The study and use of ferrocyanides was initiated with the discovery of the pigment “Prussian Blue” by Diesbach in 1704. Thus, they are among the earliest commercial chemicals and have been produced in large quantities for many years. In the United States, American Cyanamid Company, with its ample supplies of cyanides
The phenomenon of “surging” in a mill is a subject upon which very little has been written; presumably because it is a condition which cannot be tolerated in mill operation and which must be eliminated by variation of some or many of the physical dimensions or characteristics of the mill or mill charge. The phenomenon known as “surging”
In the previous chapter the influence of the various physical quantities defining the mill and mill charge has been studied in connection with the performance of a mill as a device for the creation of new surface in the powder. For some purposes, however, it is also desirable that the product should have a preferred form of size distribution curve.
In all ore dressing and milling Operations, including flotation, cyanidation, gravity concentration, and amalgamation, the Working Principle is to crush and grind, often with rob mill & ball mills, the ore in order to liberate the minerals. In the chemical and process industries, grinding
WASHING THE PRECIPITATE: A precipitate may be washed directly on the filter, or it may be washed partly by decantation and partly on the filter. If by decantation, the precipitate is allowed to settle, and the supernatant liquid is poured on the filter. Wash water is added to the precipitate, and after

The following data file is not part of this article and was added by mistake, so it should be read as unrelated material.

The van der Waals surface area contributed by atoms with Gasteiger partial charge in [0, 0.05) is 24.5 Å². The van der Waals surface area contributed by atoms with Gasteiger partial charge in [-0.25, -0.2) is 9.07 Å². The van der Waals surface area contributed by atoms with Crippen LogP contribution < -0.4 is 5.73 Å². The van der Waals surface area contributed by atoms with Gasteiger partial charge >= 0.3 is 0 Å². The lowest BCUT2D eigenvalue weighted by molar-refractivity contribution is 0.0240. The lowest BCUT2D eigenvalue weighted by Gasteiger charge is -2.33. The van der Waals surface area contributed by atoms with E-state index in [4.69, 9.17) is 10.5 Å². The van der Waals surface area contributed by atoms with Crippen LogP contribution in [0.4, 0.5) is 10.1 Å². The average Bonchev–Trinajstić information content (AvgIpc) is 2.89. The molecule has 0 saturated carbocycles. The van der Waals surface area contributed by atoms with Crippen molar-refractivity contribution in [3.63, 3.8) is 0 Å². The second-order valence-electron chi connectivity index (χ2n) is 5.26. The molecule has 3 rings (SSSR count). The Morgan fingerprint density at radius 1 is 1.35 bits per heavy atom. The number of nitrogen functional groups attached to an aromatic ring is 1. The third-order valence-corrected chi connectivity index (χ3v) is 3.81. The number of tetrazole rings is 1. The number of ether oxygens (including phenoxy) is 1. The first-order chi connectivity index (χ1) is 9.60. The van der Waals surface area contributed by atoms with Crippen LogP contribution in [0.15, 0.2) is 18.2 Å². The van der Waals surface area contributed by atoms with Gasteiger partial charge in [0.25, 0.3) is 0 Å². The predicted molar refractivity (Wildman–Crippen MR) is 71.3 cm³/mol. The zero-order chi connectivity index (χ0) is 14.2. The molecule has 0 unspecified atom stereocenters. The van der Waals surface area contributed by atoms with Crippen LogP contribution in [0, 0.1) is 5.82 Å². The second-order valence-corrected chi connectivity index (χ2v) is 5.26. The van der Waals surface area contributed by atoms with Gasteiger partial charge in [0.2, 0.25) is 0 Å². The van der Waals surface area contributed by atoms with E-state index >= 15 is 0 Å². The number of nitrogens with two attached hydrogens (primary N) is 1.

Material of Vessels for Solution
The student must consider the effect of the solvent used on the vessel. In most cases the solvent used is an acid or mixture of acids, and for such solvents glass and porcelain are generally used. Platinum may be used, provided no chlorine or other attacking agent be present. (See notes regarding care and use of platinum
Analytical Balance Principle
In this place it will be sufficient to describe the usual chemical balance, designed to carry in each pan a load up to 100 gms. This balance can be obtained at a reasonable figure, and sensitive to 1/10 of a milligram (0.0001 gm.). In the section on Assaying the student will find two other forms—Pulp Scales and the Assay Balance— mentioned. The
FIG. 35 gives an idea of the spectroscope and of its different parts. P is a flint glass prism, having a refracting angle of 60° and resting on a brass plate fixed on a brass support, S. The brass plate carries the collimator tube C, in the end of which nearest to the prism is fixed a lens, the other end being closed by a plate
PREPARATION OF SOLUTION FOR BASES
1. Boil the finely-divided substance in distilled water.
2. If insoluble, add ¼ its bulk of strong HCl and boil for two or three minutes.
3. If still insoluble, treat a fresh portion with strong HCl and boil for five minutes ; then add an equal volume of water and warm.